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Retell, Recount, Summary: What’s the difference?

by Joan Sedita | 1 | 4 Comments

Most educators agree that having students of all ages describe text they have read is a helpful comprehension strategy. This includes retelling or recounting, summarizing, and paraphrasing. In reading standard #2, the Common Core Standards require students in grades K-1 to “retell”, students in grades 2-3 to “recount”, and students in grades 4-12 to “summarize”. However, many students and their teachers are not sure about what each term means.

Retell for K-3 and summary for 4-12 are major components of our Key Comprehension Routine and Keys to Literacy trainers are often asked to explain the difference between the two. The main difference is that a retell includes everything (main ideas and details) while a summary is more condensed and focused on main ideas. Students paraphrase when they restate information in their own words, which they do when they retell or summarize.

After the Standards were adopted by most states and added the term recount, we were curious to understand how the Standards interpreted the difference between retell and recount, and it is something teachers continue to ask us when we are providing professional development. We first addressed this topic in an October, 2014 blog post titled “Recount: Is It Relevant?”  in which we concluded that recount was a more sophisticated extension of retell that places more language and thinking demands on students, and a step towards preparing students in grades 2 and 3 to make the leap to summarizing by grade 4. The visual below is from a slide we use in our training to illustrate how students must use increasing complex critical thinking skills and more precise academic language (including transition words and phrases) as they move from Kindergarten to Grade 4.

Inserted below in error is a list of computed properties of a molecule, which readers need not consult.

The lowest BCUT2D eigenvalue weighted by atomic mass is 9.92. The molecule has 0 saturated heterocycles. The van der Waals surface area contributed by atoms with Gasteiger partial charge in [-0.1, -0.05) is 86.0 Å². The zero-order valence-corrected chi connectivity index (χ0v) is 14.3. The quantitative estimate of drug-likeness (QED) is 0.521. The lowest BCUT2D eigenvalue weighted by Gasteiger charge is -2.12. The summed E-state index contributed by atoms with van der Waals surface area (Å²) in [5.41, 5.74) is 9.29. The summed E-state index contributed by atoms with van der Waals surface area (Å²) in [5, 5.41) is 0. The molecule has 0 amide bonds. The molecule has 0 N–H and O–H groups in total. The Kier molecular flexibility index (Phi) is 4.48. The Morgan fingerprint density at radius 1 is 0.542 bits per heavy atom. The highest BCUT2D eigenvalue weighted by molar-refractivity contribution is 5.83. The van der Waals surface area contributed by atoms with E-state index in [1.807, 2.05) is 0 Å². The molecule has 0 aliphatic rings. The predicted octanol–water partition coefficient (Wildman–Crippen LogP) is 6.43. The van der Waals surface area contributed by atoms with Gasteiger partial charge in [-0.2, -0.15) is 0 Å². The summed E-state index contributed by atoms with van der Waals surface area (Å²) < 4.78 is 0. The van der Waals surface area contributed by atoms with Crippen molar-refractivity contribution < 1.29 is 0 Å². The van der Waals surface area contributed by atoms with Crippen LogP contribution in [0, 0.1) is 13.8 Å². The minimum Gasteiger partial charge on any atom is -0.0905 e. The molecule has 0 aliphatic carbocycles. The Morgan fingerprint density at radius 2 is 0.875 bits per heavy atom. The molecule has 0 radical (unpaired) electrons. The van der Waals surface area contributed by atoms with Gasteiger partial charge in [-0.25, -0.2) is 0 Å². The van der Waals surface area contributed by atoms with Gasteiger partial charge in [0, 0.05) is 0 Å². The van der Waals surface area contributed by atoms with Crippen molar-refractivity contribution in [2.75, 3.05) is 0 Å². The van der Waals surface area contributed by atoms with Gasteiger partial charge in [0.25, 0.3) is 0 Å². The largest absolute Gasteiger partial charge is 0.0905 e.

After reading a blog post by Dea Conrad-Curry titled “Retell, Recount, Summarize? A Common Core Shift from Kindergarten to Fourth Grade”, I decided to address this topic again.

Conrad-Curry notes the following about the Common Core use of the terms retell and recount:

“For some, this seemingly simple verb change indicates no instructional change; but for one who approaches text like a puzzle to be solved, this seemingly simple change is a Columbo clue… the change in wording from “retell” to “recount” has done more than spark curiosity within my brain.”

In her blog, she provides details from her search of literacy sources that began with the goal of finding a clear definition of the distinction between the two words. Alas, Conrad-Curry reports that the results of the probe were inconclusive, resulting her need to make her best professional judgement to interpret what reading standard #2 intends. You can link to her blog to read details from the various sources that she consulted, but here’s what she concluded:

“Retell implies an oral recapitulation of the narrative elements, probably best put in order but not necessarily; as we speak, we may correct our thoughts and provide for that correction in our speaking. On the other hand, recount may be written or oral and requires a clearly sequenced ordering of narrative events. Retelling is less formal and probably told from the point-of-view of the story’s original narrator and in the tense the story was told; recounting, more formal in stance, sets the context for the recount from the beginning and is told in either first person or third person depending on the nature of the recount, but always told in past tense.”